std::cerr << "Starting: " << description << std::endl;
        this->description = description;
        this->max_progress = max_progress;
        this->current_progress = initial_progress;

    virtual void end() override {
        std::cerr << "Finished: " << description << std::endl;

    virtual void progress(int progress) override {
        assert(progress >= 0);
        assert(progress <= max_progress);
        for(int i = 0; i < (progress - current_progress) / max_progress * progress_bar_length; i++) {
            std::cerr << "=";
        current_progress = progress;

    virtual void incProgress(int steps = 1) override {
        assert(steps > 0);
        if(max_progress >= 0) {
            assert(current_progress < max_progress);
            progress(current_progress + steps);
        } else {
            // Progress without a known maximum value.
            std::cerr << "." << std::endl;

    virtual bool shouldStop() const override {
        return false;

    int current_progress = 0;
    int max_progress = -1;
    int progress_bar_length;
    std::string description;

For a non-interactive implementation, you could for example want to stop when a certain runtime is exceeded, implementing the methods like this:

        virtual void setCanStop(bool can_stop) {
                _can_stop = can_stop;

        virtual bool canStop() {
                return _can_stop;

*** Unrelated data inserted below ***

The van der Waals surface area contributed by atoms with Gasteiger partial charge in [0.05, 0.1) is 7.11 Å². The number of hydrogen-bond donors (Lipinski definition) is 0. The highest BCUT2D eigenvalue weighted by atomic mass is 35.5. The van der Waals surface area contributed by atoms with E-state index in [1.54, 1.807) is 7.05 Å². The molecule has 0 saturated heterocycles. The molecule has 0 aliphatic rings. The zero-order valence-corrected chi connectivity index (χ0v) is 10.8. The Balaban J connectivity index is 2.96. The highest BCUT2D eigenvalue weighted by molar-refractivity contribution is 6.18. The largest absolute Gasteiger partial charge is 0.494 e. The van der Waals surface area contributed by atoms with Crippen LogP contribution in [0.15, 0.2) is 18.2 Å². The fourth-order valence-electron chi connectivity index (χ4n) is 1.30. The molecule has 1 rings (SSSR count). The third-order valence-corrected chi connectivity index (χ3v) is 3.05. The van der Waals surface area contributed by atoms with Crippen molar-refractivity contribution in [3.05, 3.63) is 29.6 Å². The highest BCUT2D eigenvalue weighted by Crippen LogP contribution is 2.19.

virtual bool shouldStop() {
                if(_can_stop && runtime >= max_runtime) {
                        return true;
                } else {
                        return false;

Example Usage

This is how I would use the Progress object:

void doSomething(Progress *progress = nullptr) {
    DummyProgress dummyProgress;
    if(progress == nullptr) {
        progress = &dummyProgress;
    // progress bar for a 50 step operation that can be stopped.
    progress->start("Calculating something", 50, 0, true);
    for(int i=0; i < 50; i++) {
        // Calculate something for step i
        if(progress->shouldStop()) {
            break; // stop the calculcation
    if(progress->wasStopped()) {
        std::cerr << "Not all items were processed." << std::endl;
    } else {

Note: I originally posted this question to Code Review and they recommended to ask such more theoreic questions about good APIs here.

  • If I understand it correctly, the interface requires that you know the number of steps beforehand (max_progress). However, there are algorithms where you initially do not know the number of steps, for example, path finding. Do you want to take these into account or would it be okay to ignore such algorithms for now?
    – pschill
    Mar 11, 2020 at 13:39
  • Will progresses always succeed or is it possible that they can fail? In that case you want to think about communicating the failure, for example, using a success-flag and an error description.
    – pschill
    Mar 11, 2020 at 13:42
  • @pschill I may not know the steps. A text progress bar could for example output one dot per step, see the example code. A ui progress bar probably would just keep at 0 until end is called and possibly show a counter "x items processed".
    – allo
    Mar 11, 2020 at 15:28